"Open access is the free, immediate, online availability of research articles coupled with the rights to use these articles fully in the digital environment." (SPARC (the Scholarly Publishing and Academic Resources Coalition), https://sparcopen.org/open-access/)
Let's break that definition down:
There are multiple levels of open access.
Article Processing Charges (or APCs) are commonly associated with open access publishing. Some journals charge authors in order to have articles published open access, in order to offset the loss of revenue from making articles available for free.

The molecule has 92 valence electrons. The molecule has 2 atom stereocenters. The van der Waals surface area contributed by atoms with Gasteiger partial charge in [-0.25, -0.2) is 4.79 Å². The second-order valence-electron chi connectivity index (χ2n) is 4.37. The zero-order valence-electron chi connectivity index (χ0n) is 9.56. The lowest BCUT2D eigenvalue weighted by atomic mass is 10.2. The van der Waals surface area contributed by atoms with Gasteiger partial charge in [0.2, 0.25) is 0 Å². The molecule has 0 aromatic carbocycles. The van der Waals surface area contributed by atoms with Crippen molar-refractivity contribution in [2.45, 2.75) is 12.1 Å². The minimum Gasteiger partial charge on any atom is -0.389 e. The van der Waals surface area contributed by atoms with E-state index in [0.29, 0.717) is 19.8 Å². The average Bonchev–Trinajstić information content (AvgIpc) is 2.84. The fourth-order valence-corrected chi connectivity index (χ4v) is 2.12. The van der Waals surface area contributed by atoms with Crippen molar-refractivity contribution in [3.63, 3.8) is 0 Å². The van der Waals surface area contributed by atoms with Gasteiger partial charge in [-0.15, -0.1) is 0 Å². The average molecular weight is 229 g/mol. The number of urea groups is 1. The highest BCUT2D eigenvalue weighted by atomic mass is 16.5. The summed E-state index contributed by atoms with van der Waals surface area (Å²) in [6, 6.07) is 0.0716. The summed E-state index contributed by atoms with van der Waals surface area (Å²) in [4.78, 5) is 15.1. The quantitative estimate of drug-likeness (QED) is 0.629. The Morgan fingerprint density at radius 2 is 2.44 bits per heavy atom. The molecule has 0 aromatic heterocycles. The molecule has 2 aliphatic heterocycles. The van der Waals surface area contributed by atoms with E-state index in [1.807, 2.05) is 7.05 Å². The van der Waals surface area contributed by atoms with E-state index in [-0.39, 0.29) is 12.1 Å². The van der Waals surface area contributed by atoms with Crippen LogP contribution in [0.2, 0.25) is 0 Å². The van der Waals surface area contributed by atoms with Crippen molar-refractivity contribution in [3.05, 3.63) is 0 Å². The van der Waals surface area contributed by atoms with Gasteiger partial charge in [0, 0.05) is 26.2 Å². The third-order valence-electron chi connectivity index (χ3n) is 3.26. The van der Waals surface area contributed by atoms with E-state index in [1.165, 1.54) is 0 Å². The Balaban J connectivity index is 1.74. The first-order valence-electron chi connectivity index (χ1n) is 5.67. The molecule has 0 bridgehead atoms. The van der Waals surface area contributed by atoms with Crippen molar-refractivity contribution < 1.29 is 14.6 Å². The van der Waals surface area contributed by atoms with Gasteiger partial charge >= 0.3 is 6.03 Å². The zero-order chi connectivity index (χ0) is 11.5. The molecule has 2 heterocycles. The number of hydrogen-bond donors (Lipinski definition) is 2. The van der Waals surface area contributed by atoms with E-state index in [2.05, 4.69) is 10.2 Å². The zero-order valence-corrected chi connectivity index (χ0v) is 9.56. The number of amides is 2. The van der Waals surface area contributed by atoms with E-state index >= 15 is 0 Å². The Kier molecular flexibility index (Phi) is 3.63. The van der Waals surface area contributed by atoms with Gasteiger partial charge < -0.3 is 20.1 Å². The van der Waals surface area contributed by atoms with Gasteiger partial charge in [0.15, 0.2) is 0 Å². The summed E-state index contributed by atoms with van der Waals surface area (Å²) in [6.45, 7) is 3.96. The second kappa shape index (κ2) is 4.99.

It is important to remember that charging an APC does not make a publisher a "vanity press." Articles still undergo peer review and editing like they would in a non-open access journal.
However, the use of APCs has led to an explosion of "predatory publishing," where publishers charge APCs but do not provide peer-review, editing, or indexing of published articles. (View the Predatory Publishing page of this guide for more information.)
SPARC also provides an good outline of the traditional, non-open access publishing model: